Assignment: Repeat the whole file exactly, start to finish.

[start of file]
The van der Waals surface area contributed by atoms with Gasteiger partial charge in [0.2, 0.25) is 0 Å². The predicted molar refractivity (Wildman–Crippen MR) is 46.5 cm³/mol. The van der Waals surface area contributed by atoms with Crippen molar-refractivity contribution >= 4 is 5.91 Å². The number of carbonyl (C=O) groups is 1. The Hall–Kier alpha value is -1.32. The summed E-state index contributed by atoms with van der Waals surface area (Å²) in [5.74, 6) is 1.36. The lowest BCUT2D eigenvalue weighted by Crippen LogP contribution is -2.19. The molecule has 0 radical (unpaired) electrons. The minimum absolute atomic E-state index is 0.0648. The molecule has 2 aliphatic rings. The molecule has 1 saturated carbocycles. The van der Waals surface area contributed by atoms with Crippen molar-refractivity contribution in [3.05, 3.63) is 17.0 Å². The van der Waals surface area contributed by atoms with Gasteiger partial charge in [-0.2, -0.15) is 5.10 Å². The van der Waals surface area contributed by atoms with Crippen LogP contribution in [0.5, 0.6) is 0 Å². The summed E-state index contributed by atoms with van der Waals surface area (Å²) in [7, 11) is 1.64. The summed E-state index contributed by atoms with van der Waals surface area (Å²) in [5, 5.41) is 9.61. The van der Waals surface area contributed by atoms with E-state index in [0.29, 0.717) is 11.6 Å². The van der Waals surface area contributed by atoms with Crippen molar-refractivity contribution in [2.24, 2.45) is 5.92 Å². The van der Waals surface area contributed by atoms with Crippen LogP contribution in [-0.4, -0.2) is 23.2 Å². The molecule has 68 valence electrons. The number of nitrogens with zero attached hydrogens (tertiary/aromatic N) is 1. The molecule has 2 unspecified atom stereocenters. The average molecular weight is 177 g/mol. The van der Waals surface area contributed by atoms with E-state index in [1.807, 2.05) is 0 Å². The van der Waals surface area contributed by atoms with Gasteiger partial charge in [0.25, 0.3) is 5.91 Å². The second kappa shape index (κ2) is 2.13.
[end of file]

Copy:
The van der Waals surface area contributed by atoms with Gasteiger partial charge in [0.2, 0.25) is 0 Å². The predicted molar refractivity (Wildman–Crippen MR) is 46.5 cm³/mol. The van der Waals surface area contributed by atoms with Crippen molar-refractivity contribution >= 4 is 5.91 Å². The number of carbonyl (C=O) groups is 1. The Hall–Kier alpha value is -1.32. The summed E-state index contributed by atoms with van der Waals surface area (Å²) in [5.74, 6) is 1.36. The lowest BCUT2D eigenvalue weighted by Crippen LogP contribution is -2.19. The molecule has 0 radical (unpaired) electrons. The minimum absolute atomic E-state index is 0.0648. The molecule has 2 aliphatic rings. The molecule has 1 saturated carbocycles. The van der Waals surface area contributed by atoms with Crippen molar-refractivity contribution in [3.05, 3.63) is 17.0 Å². The van der Waals surface area contributed by atoms with Gasteiger partial charge in [-0.2, -0.15) is 5.10 Å². The van der Waals surface area contributed by atoms with Crippen LogP contribution in [0.5, 0.6) is 0 Å². The summed E-state index contributed by atoms with van der Waals surface area (Å²) in [7, 11) is 1.64. The summed E-state index contributed by atoms with van der Waals surface area (Å²) in [5, 5.41) is 9.61. The van der Waals surface area contributed by atoms with E-state index in [0.29, 0.717) is 11.6 Å². The van der Waals surface area contributed by atoms with Crippen molar-refractivity contribution in [2.24, 2.45) is 5.92 Å². The van der Waals surface area contributed by atoms with Crippen LogP contribution in [-0.4, -0.2) is 23.2 Å². The molecule has 68 valence electrons. The number of nitrogens with zero attached hydrogens (tertiary/aromatic N) is 1. The molecule has 2 unspecified atom stereocenters. The average molecular weight is 177 g/mol. The van der Waals surface area contributed by atoms with E-state index in [1.807, 2.05) is 0 Å². The van der Waals surface area contributed by atoms with Gasteiger partial charge in [0.25, 0.3) is 5.91 Å². The second kappa shape index (κ2) is 2.13.